Panic Disorder

Panic attacks are sudden surges of anxiety and fear. People feel their hearts pounding or can’t breathe. Some people even feel like they are going crazy or dying. Many people mistakenly believe they are having a heart attack. Panic attacks can be managed. The sooner one seeks help, the easier it is to reduce or eliminate the symptoms of panic attacks. A diagnosis of Panic Disorder is made when one experiences repeated panic attacks, has elevated anxiety due to the panic attacks, and engages in unhealthy behaviors related to avoiding the panic attacks.

Panic attacks are random, and in many cases occur unexpectedly. Sometimes they happen when you are asleep and sometimes they have no identifiable cause. Panic attacks can happen spontaneously or can be recurring. Recurring panic attacks are often triggered by a specific situation. This situation is usually one in which you feel endangered or unable to escape.

A full-blown panic attack usually includes a combination of physical symptoms such as shortness of breath, heart palpitations, chest pain, shaking, hot/cold flashes, dizziness, numbness and tingling etc. One can feel as if they are choking, can feel detachment from their surroundings, fear death, or fear losing control.  Experiencing a panic attack can leave a lasting negative psychological effect, even though the actual panic attack usually lasts for only a few minutes. Repeated panic attacks can take an emotional toll.  One’s self-confidence is often negatively impacted by the fear and sheer terror that is felt during an attack. Eventually this can lead to Anticipatory Anxiety and Phobic Avoidance. Anticipatory anxiety is a feeling of anxiety between attacks and an inability to relax. It is the result of the fear of having more panic attacks in the future. Phobic avoidance is the avoidance of certain situations or environments due to the fear of having future panic attacks.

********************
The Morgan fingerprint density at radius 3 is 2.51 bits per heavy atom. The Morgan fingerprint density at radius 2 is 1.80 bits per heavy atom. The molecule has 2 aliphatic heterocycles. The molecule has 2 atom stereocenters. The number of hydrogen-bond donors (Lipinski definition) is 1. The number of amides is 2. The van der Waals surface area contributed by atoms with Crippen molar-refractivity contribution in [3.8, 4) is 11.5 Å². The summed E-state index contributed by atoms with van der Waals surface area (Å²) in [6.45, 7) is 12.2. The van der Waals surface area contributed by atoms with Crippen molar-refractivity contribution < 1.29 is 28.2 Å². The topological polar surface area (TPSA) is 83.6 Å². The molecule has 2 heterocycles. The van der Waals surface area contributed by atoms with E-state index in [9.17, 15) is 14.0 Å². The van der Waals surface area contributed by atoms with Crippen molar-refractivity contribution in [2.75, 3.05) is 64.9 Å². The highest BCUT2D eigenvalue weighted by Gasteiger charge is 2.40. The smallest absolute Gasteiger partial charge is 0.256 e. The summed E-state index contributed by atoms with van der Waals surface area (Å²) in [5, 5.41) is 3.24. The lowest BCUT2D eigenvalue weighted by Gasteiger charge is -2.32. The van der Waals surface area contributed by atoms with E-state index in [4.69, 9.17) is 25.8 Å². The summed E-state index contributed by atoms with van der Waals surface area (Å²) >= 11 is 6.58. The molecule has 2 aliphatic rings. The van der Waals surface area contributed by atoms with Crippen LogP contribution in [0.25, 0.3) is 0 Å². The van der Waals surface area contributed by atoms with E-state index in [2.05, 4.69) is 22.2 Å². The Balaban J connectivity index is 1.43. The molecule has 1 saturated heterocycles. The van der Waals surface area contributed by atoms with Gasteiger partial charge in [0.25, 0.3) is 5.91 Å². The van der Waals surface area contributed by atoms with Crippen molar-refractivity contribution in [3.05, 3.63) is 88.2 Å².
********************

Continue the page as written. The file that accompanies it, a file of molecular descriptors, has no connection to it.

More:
There are treatments for panic attacks, usually in some form of therapy or self-help strategies. The treatment of choice is Cognitive Behavioral Therapy which empirically proven to be  the most effective treatment for panic attacks or panic disorder. This type of therapy focuses on the thought processes and thinking patterns that lead to panic attacks. Essentially, it allows one to look at their fears in a more realistic light. Another form of treatment is Exposure Therapy. In this type of therapy, one is exposed to the physical sensations of panic in a controlled and safe environment. As a result of this exposure (usually done through replicating the physical symptoms of a panic attack, such as shaking one’s head, hyperventilating, etc.) one will become less afraid of these sensations and will feel a greater sense of control over their panic. One simple way of regaining control is through slow deep breathing, combined with positive self-talk and visualization of a relaxing image.

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Another method of treatment is through anti-depressant or anti-anxiety medications. Although they will not cure panic attacks or panic disorder, they allow for a greater degree of control over, or reduce the symptoms of panic attacks. It is important to remember that these medicines do not resolve the panic attacks or cure panic disorder, they only reduce the symptoms.

By: Austen Goddu.

*Source: Panic Attacks and Panic Disorder, HelpingGuide.org